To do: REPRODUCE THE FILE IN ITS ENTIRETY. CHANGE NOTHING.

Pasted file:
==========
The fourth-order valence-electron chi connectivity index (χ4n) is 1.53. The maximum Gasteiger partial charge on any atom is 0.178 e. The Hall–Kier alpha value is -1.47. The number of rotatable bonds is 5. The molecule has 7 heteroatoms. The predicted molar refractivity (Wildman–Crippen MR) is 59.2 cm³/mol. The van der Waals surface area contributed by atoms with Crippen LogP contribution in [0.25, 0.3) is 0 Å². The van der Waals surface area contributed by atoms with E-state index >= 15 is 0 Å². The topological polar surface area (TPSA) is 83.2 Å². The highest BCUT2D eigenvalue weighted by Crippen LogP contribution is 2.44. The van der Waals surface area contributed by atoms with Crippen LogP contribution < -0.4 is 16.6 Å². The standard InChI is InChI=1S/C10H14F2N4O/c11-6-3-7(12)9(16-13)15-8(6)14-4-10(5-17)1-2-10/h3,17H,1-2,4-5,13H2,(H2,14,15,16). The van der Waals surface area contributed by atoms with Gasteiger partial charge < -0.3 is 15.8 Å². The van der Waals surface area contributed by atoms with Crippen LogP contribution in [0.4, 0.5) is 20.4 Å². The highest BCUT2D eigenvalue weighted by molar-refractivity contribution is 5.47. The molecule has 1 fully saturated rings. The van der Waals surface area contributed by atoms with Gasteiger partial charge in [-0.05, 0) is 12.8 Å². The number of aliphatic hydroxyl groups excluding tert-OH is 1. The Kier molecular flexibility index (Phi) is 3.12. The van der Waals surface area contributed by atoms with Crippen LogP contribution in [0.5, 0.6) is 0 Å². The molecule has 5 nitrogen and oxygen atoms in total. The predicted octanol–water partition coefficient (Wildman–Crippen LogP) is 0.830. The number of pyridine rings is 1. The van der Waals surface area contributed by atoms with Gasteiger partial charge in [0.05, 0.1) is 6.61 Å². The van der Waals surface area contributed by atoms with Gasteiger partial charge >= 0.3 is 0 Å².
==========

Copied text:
The fourth-order valence-electron chi connectivity index (χ4n) is 1.53. The maximum Gasteiger partial charge on any atom is 0.178 e. The Hall–Kier alpha value is -1.47. The number of rotatable bonds is 5. The molecule has 7 heteroatoms. The predicted molar refractivity (Wildman–Crippen MR) is 59.2 cm³/mol. The van der Waals surface area contributed by atoms with Crippen LogP contribution in [0.25, 0.3) is 0 Å². The van der Waals surface area contributed by atoms with E-state index >= 15 is 0 Å². The topological polar surface area (TPSA) is 83.2 Å². The highest BCUT2D eigenvalue weighted by Crippen LogP contribution is 2.44. The van der Waals surface area contributed by atoms with Crippen LogP contribution < -0.4 is 16.6 Å². The standard InChI is InChI=1S/C10H14F2N4O/c11-6-3-7(12)9(16-13)15-8(6)14-4-10(5-17)1-2-10/h3,17H,1-2,4-5,13H2,(H2,14,15,16). The van der Waals surface area contributed by atoms with Gasteiger partial charge < -0.3 is 15.8 Å². The van der Waals surface area contributed by atoms with Crippen LogP contribution in [0.4, 0.5) is 20.4 Å². The highest BCUT2D eigenvalue weighted by molar-refractivity contribution is 5.47. The molecule has 1 fully saturated rings. The van der Waals surface area contributed by atoms with Gasteiger partial charge in [-0.05, 0) is 12.8 Å². The number of aliphatic hydroxyl groups excluding tert-OH is 1. The Kier molecular flexibility index (Phi) is 3.12. The van der Waals surface area contributed by atoms with Crippen LogP contribution in [0.5, 0.6) is 0 Å². The molecule has 5 nitrogen and oxygen atoms in total. The predicted octanol–water partition coefficient (Wildman–Crippen LogP) is 0.830. The number of pyridine rings is 1. The van der Waals surface area contributed by atoms with Gasteiger partial charge in [0.05, 0.1) is 6.61 Å². The van der Waals surface area contributed by atoms with Gasteiger partial charge >= 0.3 is 0 Å².